On June 1, 2023, the U.S. Bankruptcy Appellate Panel for the Eighth Circuit affirmed a bankruptcy court’s denial of a motion by the Debtor Machele Goetz to compel abandonment of the estate’s interest in her home. The panel agreed with the lower court’s adoption of the majority position that, under Bankruptcy Code §§ 348(f)(1)(A) and 541(a)(1), any increase in equity after the petition date in a chapter 13 case later converted to chapter 7 belongs to the estate.
The events leading to this decision started when Goetz, after having her chapter 13 case confirmed, sought to convert it to a chapter 7 case. At that point, the value of the property that Freedom Mortgage had a lien on had increased from $130,000 to $205,000. Meanwhile, the mortgage had marginally decreased by about $1,000 to about $107,000. Before the conversion, a property sale would not have yielded proceeds beyond the debt, exemption, and sale costs. However, after the conversion, a sale would have generated more than $62,000 after covering the mortgage, the $15,000 homestead exemption, and sale costs.
When the trustee indicated a plan to sell the property, Goetz moved to compel its abandonment, but the Bankruptcy Court denied her request. The court concluded that the increase in equity between the petition and conversion dates was part of the chapter 7 bankruptcy estate and that the residence held more than an “inconsequential value and benefit to the estate” under Bankruptcy Code § 554. Although there is a split of authorities, the bankruptcy court, identified and sided with a slight majority position holding that the increase in value belongs to the estate.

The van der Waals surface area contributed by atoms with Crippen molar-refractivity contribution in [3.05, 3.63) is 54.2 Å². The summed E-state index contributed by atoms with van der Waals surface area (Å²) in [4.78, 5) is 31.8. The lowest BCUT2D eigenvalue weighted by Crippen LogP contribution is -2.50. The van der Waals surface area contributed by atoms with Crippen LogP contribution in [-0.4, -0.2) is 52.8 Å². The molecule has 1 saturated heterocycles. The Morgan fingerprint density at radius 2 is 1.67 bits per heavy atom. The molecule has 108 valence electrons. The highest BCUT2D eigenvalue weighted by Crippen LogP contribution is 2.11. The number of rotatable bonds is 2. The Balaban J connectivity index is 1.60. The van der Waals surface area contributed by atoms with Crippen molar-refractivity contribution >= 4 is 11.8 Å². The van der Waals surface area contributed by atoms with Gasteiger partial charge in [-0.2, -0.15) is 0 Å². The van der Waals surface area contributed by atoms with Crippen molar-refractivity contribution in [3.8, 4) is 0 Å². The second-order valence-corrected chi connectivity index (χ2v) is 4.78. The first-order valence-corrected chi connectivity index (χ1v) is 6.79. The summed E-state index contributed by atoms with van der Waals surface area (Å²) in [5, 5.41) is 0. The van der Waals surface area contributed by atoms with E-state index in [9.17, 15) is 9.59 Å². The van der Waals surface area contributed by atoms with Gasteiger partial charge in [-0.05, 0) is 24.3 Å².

Goetz appealed, with the National Association of Consumer Bankruptcy Attorneys and National Consumer Bankruptcy Rights Center supporting her as amici. On appeal, the Debtor argued that the bankruptcy court was mistaken in concluding that market appreciation and an equity increase before the conversion date belong to the estate. She further argued that her residence was removed from the bankruptcy estate when it transferred to her or when she claimed an exemption for it. The bankruptcy appellate panel disagreed with both arguments and affirmed.